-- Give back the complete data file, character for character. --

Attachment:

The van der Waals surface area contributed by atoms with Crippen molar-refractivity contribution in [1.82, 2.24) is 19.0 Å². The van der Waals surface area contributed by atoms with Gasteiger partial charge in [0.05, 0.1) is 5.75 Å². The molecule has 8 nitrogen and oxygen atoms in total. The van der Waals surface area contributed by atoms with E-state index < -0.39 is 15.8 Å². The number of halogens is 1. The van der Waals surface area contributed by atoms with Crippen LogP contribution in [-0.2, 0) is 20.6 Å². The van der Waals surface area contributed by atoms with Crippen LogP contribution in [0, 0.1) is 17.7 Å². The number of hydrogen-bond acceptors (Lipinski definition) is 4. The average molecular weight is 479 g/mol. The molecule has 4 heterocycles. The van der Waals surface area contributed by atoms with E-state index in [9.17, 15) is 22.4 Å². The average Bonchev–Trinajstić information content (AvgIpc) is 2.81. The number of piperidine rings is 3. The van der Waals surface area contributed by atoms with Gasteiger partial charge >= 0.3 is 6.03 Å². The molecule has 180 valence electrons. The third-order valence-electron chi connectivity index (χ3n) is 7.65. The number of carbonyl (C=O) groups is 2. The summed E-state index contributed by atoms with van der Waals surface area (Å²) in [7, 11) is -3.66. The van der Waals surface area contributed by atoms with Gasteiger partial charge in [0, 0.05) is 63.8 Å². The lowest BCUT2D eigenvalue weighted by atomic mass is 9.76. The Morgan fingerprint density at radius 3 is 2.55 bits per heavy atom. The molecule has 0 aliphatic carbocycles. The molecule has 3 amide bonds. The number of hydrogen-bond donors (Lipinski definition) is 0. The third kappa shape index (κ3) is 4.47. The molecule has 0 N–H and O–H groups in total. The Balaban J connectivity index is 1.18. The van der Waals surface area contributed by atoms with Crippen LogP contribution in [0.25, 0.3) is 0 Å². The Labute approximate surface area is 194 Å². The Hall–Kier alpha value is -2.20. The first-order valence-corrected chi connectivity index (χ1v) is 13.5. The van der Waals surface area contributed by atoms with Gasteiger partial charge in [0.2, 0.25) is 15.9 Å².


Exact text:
The van der Waals surface area contributed by atoms with Crippen molar-refractivity contribution in [1.82, 2.24) is 19.0 Å². The van der Waals surface area contributed by atoms with Gasteiger partial charge in [0.05, 0.1) is 5.75 Å². The molecule has 8 nitrogen and oxygen atoms in total. The van der Waals surface area contributed by atoms with E-state index < -0.39 is 15.8 Å². The number of halogens is 1. The van der Waals surface area contributed by atoms with Crippen LogP contribution in [-0.2, 0) is 20.6 Å². The van der Waals surface area contributed by atoms with Crippen LogP contribution in [0, 0.1) is 17.7 Å². The number of hydrogen-bond acceptors (Lipinski definition) is 4. The average molecular weight is 479 g/mol. The molecule has 4 heterocycles. The van der Waals surface area contributed by atoms with E-state index in [9.17, 15) is 22.4 Å². The average Bonchev–Trinajstić information content (AvgIpc) is 2.81. The number of piperidine rings is 3. The van der Waals surface area contributed by atoms with Gasteiger partial charge >= 0.3 is 6.03 Å². The molecule has 180 valence electrons. The third-order valence-electron chi connectivity index (χ3n) is 7.65. The number of carbonyl (C=O) groups is 2. The summed E-state index contributed by atoms with van der Waals surface area (Å²) in [7, 11) is -3.66. The van der Waals surface area contributed by atoms with Gasteiger partial charge in [0, 0.05) is 63.8 Å². The lowest BCUT2D eigenvalue weighted by atomic mass is 9.76. The Morgan fingerprint density at radius 3 is 2.55 bits per heavy atom. The molecule has 0 aliphatic carbocycles. The molecule has 3 amide bonds. The number of hydrogen-bond donors (Lipinski definition) is 0. The third kappa shape index (κ3) is 4.47. The molecule has 0 N–H and O–H groups in total. The Balaban J connectivity index is 1.18. The van der Waals surface area contributed by atoms with Crippen LogP contribution in [0.25, 0.3) is 0 Å². The Labute approximate surface area is 194 Å². The Hall–Kier alpha value is -2.20. The first-order valence-corrected chi connectivity index (χ1v) is 13.5. The van der Waals surface area contributed by atoms with Gasteiger partial charge in [0.2, 0.25) is 15.9 Å².